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Indexed/Abstracted in: e-psyche, EMBASE, PubMed/MEDLINE, Neuroscience Citation Index, Science Citation Index Expanded (SciSearch), Scopus
Impact Factor 1,651
Online ISSN 1827-1855
TARGETING: SPINE SURGERY
Chang V., Holly L. T.
Department of Neurosurgery, David Geffen School of Medicine, University of California at Los Angeles, CA, USA
Aim: Cervical spondylotic myelopathy (CSM) is a common clinical entity that can be a significant cause of disability in the adult population. Although our CSM knowledge has markedly grown in recent years, a variety of controversies exist regarding the optimal treatment strategies. The goal of this paper is to review and discuss current areas of controversy in the management of CSM patients.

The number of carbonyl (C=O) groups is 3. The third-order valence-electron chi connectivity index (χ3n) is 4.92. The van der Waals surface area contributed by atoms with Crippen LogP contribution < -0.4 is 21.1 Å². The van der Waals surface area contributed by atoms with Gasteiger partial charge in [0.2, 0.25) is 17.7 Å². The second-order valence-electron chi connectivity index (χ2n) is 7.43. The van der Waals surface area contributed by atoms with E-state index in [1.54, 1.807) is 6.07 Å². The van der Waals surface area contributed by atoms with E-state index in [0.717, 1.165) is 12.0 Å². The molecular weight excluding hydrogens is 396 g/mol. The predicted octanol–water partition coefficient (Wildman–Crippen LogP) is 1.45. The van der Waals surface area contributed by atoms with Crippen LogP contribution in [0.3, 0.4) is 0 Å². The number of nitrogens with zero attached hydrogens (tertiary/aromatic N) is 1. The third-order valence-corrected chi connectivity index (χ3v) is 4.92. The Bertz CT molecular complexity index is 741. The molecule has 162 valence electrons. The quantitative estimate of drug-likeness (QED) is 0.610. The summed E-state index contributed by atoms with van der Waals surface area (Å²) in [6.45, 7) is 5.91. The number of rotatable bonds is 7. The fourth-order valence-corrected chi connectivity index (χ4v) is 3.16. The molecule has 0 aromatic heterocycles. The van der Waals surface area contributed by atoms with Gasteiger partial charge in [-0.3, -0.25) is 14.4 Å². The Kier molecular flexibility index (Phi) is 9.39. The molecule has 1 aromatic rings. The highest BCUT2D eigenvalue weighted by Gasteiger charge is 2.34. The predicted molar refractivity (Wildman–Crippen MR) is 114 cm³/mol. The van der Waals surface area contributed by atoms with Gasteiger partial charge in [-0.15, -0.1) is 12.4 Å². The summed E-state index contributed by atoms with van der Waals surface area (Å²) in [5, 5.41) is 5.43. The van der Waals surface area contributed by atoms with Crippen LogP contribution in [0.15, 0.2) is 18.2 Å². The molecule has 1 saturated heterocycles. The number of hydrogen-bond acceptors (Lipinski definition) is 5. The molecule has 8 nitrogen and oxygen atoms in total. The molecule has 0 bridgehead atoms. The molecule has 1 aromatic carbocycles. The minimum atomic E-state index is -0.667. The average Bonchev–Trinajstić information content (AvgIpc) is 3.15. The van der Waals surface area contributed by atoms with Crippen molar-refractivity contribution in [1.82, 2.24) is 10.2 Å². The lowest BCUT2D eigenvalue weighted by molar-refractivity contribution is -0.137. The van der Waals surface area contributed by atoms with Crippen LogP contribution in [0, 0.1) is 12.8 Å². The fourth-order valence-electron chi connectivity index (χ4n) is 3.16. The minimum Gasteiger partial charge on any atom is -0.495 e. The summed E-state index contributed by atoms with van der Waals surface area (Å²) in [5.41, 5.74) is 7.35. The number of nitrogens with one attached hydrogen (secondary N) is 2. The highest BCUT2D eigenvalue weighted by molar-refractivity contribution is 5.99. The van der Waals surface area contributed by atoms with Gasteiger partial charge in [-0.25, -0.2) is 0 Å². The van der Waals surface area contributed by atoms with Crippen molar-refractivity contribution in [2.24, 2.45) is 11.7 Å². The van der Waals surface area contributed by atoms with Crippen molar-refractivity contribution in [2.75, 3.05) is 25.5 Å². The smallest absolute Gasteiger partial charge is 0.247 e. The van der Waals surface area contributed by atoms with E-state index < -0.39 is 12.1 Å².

Methods: Topics addressed in this manuscript include: operative versus nonoperative management for patients with mild CSM, optimal surgical approaches for CSM, the utility of intraoperative monitoring, and radiographical prognostic indicators for outcome following surgery for CSM.
Results: A current review reveals several areas where Class I evidence exists regarding these controversies. However, many other studies consist contain Class III or weaker data, thereby making it difficult to draw any definitive conclusions. Despite the lack of a consensus in some areas, it appears that CSM patients can often achieve satisfactory treatment through a variety of different options.
Conclusion: CSM remains a challenging clinical problem where several areas of controversy still exist. Large, multi-center, randomized prospective trials will be required to help resolve some of the controversies.